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While Australia might have some pretty good snowfields, they’re nothing compared to the Japanese Alps, where the powder feels like a cloud. Not only is the snow delicate, the ski season is long. It runs for four months from mid-December to mid-April, with snowfall still likely at the end.
Two of the most popular resort areas in Japan are Niseko and Hakuba. Hakuba can be accessed by train and shuttle from Tokyo’s airports, while Niseko can be accessed by shuttle from Sapporo Chitose Airport.
Direct flights are available to Tokyo from Australia, with connections to Sapporo available via Tokyo or Osaka, so keep an eye out for those cheap Japan flights to make an affordable ski trip a reality.
A quick comparison of Niseko, Hakuba, Furano, Nozawa Onsen and Shiga Kogen ski resorts.
|Location||Annual snowfall||Number of lifts||Number of runs||Terrain|
|Niseko||15m+||30 lifts and 3 gondolas||61|
|Hakuba||11m+||138 lifts and 5 gondolas||200+|
|Nozawa Onsen||10m||32 lifts||36|
|Shiga Kogen||10m||67 lifts||310|
Heralded as Japan’s number one ski destination and often called Niseko United, the area comprises of four interlinked ski resorts. Each resort offers runs for various levels. Naturally, there is side country access for advanced riders seeking a challenge.
What really puts Niseko on the map is its high snow quality and quantity (15m+ on average) that often falls into late March and early April.
Fast facts about Niseko:
You’ll be hard pressed to visit all of Hakuba’s 11 resorts in the one trip. Two of the most popular spots are Happo One and the combined resort of Goryu and Hakuba 47.
Happo One is the area’s largest and boasts 1,000m vertical and back country terrain. The combined resorts of Goryu and Hakuba 47 are more diverse and family-friendly. They offer wide-open runs for beginners and a superpipe for more advanced riders.
Fast facts about Hakuba:
Located on Hokkaido Island and accessed via shuttle from Sapporo Chitose Airport, Furano resort is renowned for having some of the lightest and driest snow in Japan. Its 40% beginners terrain makes it popular with families.
Fast facts about Furano:
This historical onsen resort is a relaxing choice for the holiday skier or showboarder. It boasts 960ha of ski terrain, 40% of which is beginner, as well as 18 lifts.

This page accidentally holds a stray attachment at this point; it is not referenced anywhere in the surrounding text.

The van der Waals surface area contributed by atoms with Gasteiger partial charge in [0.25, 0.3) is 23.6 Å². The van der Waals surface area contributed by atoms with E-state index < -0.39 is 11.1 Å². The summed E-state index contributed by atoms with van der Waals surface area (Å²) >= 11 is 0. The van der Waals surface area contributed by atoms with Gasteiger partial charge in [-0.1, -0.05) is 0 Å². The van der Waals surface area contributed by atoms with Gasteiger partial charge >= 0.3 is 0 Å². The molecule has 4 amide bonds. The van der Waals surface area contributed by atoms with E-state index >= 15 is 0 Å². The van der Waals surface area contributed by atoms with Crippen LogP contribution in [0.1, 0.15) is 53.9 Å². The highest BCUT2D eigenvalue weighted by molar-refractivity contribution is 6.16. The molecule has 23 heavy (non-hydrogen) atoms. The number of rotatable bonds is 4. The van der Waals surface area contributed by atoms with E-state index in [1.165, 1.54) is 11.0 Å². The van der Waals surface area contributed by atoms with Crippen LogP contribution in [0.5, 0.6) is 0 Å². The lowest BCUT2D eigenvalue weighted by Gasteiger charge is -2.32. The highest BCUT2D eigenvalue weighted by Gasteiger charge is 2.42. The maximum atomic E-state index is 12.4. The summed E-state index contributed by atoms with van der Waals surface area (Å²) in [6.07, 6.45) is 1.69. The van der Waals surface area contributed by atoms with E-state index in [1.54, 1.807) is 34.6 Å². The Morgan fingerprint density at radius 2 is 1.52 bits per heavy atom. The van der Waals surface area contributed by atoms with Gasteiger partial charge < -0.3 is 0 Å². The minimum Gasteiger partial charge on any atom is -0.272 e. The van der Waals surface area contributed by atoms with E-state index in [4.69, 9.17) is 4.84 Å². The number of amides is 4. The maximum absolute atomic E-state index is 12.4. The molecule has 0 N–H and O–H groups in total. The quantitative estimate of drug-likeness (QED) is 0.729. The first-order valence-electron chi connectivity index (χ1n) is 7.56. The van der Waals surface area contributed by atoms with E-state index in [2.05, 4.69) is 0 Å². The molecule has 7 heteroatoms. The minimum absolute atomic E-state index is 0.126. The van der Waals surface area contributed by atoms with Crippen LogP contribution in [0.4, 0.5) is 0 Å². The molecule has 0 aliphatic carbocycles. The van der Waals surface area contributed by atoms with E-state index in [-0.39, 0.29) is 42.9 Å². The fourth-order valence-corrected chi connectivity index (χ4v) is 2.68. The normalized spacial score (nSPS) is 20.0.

Fast facts about Nozawa Onsen:
With 21 ski resorts (19 of which are interlinked), Shiga Kogen is one of Japan’s largest ski resort areas. It has over 50 lifts and 4 gondolas, and with a ski pass that gives you access to almost all the lifts, you could be carving it up for weeks.
Fast facts about Shiga Kogen:
Niseko and Hakuba might be the most popular ski resorts in Japan, but they’re certainly not the only ones.
Throughout the country you can find resorts that offer a similar quality powder along with unique runs. Here’s a snapshot of them:
See how far the resorts are from each other with our map.
The height of ski season in Japan is typically from December to March. Outside of this, early season is November and late season is April to May.
The official close of snow season in Japan is the end of March. Some runs and hotels may be open for late season, but this will be limited.
For the 2019-2020 snow season, Hokkaido’s ski resorts (including Niseko) are open from 23 November 2019 to early April 2020. At select resorts, such as Niseko Grand Hirafu, the season may run as late as 6 May 2020. Hakuba Valley’s snow season also runs from November to early May with peak season being from middle December until end March.
Whether you’re a beginner or a seasoned professional, snow trips come with an increased risk of injury – and being in Japan, you might not be covered for medical incidents should something occur.
Even if you’re not injured, other situations may arise such as bad weather, ski lift closures and lost and damaged equipment, which can cause you to bear unexpected financial costs.
Snowsport insurance can be purchased as an additional extra to travel insurance or as a standalone policy to provide extra cover should you need emergency assistance or compensation for lost equipment or unused ski passes.
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